Sunday, June 22, 2014

Chapter 16: So This is Dialysis?

Sometimes I still forget that most people have no idea what dialysis actually entails.  I have a tendency to casually refer to the kids as having been on dialysis like they will obviously know what that would mean.  In doing so, of course I forget that I once upon a time would not have know what that meant.  The word sounded daunting enough that I would have assumed it was very dramatic.  I probably would have pictured an enormous, intimidating loud machine and a child wailing in pain and lots of surgical masks and general anxiety in the air.

In reality, dialysis actually looks from the outside deceptively simple.  The babies were started on peritoneal dialysis which is a form of dialysis that essentially involves no more than putting water into the babies bellies and then pulling it back out again.  Hemodialysis is considerably more complex in set up and nature but peritoneal dialysis can basically be done with a bag of sugar water and a tube. I think that the part of dialysis that most people found so surprising was just how simple it actually is- as long as it is working, of course.  Dialysis seems amazingly easy when it is going smoothly and terribly complicated and confusing when complications arise.

We were actually lucky to get a 'sneak peak' at what dialysis would involve because we shared a NICU room with a baby who was already on dialysis.  This sweet baby boy had been on dialysis for several months by the time Max and Addie would begin.  And so we were able to both observe what was going on in his corner of the world and ask his mom questions as we approached the time to begin dialysis.  We knew that there was no fan fare, alarms and drama when their neighbor went on dialysis and I think it definitely reassured us.  Had we not had that daily experience of seeing his life on dialysis I know we would have been way more frightened so I am thankful that God placed us in the same room with that sweet boy so that his journey could provide reassurance for us.

Without kidneys, a person cannot pee at all.  It's a weird concept, especially when you are looking at a baby in dry diapers!  Without peeing, two things build up in the body which cause problems- water and waste products.  Our dialysis buddy in the room still had his kidneys so he did still pee and could get rid of water on his own but his kidneys just did not effectively filter out waste.  So dialysis actually had a smaller role for him.  But for Max and Addie, they would rely on dialysis to get rid of all fluid and all waste that accumulated in their body.  The premise of peritoneal dialysis is that you can place sugary water into the person's abdomen and as the blood circulates through, the magic that is osmosis and diffusion will pull both toxins and water out of the blood and into the sugar water.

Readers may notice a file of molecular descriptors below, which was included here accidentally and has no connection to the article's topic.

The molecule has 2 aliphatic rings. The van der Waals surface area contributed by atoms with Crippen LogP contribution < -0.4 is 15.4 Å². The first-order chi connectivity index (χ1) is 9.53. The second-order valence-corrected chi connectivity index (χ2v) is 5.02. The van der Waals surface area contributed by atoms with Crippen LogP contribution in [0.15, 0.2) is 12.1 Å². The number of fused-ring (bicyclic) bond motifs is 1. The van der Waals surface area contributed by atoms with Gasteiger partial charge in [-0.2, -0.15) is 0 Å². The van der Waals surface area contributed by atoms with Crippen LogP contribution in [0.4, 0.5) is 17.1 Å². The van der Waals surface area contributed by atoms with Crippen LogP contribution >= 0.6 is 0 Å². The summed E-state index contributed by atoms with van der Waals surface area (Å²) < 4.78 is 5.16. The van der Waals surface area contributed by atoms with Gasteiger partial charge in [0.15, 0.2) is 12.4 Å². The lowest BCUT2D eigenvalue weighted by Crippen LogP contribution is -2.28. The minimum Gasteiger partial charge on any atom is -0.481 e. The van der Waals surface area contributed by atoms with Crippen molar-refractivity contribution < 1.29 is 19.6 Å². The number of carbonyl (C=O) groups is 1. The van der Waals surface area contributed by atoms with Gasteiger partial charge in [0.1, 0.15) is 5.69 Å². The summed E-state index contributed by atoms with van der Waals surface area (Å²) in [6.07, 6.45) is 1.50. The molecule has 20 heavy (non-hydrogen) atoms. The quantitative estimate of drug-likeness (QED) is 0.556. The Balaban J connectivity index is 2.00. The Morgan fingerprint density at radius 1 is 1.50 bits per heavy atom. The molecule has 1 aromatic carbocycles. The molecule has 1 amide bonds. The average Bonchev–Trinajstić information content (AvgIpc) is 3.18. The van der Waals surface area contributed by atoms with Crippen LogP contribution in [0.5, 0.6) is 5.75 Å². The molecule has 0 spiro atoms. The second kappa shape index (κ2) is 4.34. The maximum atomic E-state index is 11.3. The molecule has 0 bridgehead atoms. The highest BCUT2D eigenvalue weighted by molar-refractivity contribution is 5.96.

I'm erring on the side of simplicity in explaining this, although I have done an hour long presentation to the 9th graders at my school explaining the process in terms of the principles of osmosis.   But without my PowerPoint full of diagrams and without risking boring you to tears, it can be difficult to go into it with that level of scientific detail.  So I'll stick with a more basic understanding which is definitely all you need to understand the impact that dialysis had on Max and Addie and on our family.

After approximately an hour, the once pure sugar water is now full of wastes and extra water and cannot really do its job anymore (a phenomenon called Equilibrium).  At this point, that old water needs to be drained out of the body and replaced with new sugar water.  Which will sit for an hour, and then be drained. Which is really all there is to dialysis.  Fill the belly with sugar water.  Wait an hour.  Drain.  Fill with new sugar water.  Rather, Rinse, Repeat...